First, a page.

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Martin Luther King Jr. The Power of Conviction
Sermon Date:Sun, 01/16/2011
Every year, most UU congregations celebrate the life of the Reverend Martin Luther King Jr. We seem to have a particular fondness for him. I think his words and work resonate with us because they echo many of our own principles and causes. Although his language draws heavily from Hebrew and Christian texts, he often spoke of concepts very familiar to us, things such as the inherent worth and dignity of ALL people, and the interconnectedness of all life. The following is an excerpt from his 1967 speech "A Christmas Sermon on Peace":
"It really boils down to this, that all life is interrelated. We are all caught in an inescapable network of mutuality, tied in a single garment of destiny. Whatever affects one directly, affects all indirectly... We aren't going to have peace on Earth until we recognize this basic fact of the interrelated structure of all reality."
But... I'm not here to talk about how he was "one of us". In fact, that kind of tribal thinking is antithetical to everything he stood for. One of his most often used phrases was "All of God's children"--emphasis on "all".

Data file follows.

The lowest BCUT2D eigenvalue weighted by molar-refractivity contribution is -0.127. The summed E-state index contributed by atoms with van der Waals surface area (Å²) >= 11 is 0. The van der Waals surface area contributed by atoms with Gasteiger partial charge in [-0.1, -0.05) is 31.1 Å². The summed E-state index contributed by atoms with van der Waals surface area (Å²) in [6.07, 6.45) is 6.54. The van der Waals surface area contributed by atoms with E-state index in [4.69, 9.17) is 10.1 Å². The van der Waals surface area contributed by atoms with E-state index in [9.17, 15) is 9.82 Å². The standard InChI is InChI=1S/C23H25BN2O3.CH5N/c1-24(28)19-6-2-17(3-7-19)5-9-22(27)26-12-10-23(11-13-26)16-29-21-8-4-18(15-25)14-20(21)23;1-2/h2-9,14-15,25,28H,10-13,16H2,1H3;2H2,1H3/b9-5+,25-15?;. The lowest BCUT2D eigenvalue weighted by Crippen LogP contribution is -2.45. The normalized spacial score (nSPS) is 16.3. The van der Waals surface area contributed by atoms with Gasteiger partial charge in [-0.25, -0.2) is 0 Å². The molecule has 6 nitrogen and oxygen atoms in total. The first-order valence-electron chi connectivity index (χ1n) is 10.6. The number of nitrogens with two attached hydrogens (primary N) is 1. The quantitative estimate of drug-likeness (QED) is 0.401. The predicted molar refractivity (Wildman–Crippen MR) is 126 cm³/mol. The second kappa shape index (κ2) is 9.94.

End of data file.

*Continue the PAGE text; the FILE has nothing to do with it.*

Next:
The questions I'd like to explore today are "How did he achieve so much? Where did his power come from? What personality traits helped him be effective?"
In many ways he was just a regular human being. He was sometimes fearful, sometimes doubted his own abilities. And yet he persevered and achieved a great deal. His influence continues, and will continue for a very, very long time. I think we should not only follow his example and continue his work, but also study him and others who have succeeded in changing the world for the better. What can we learn from him?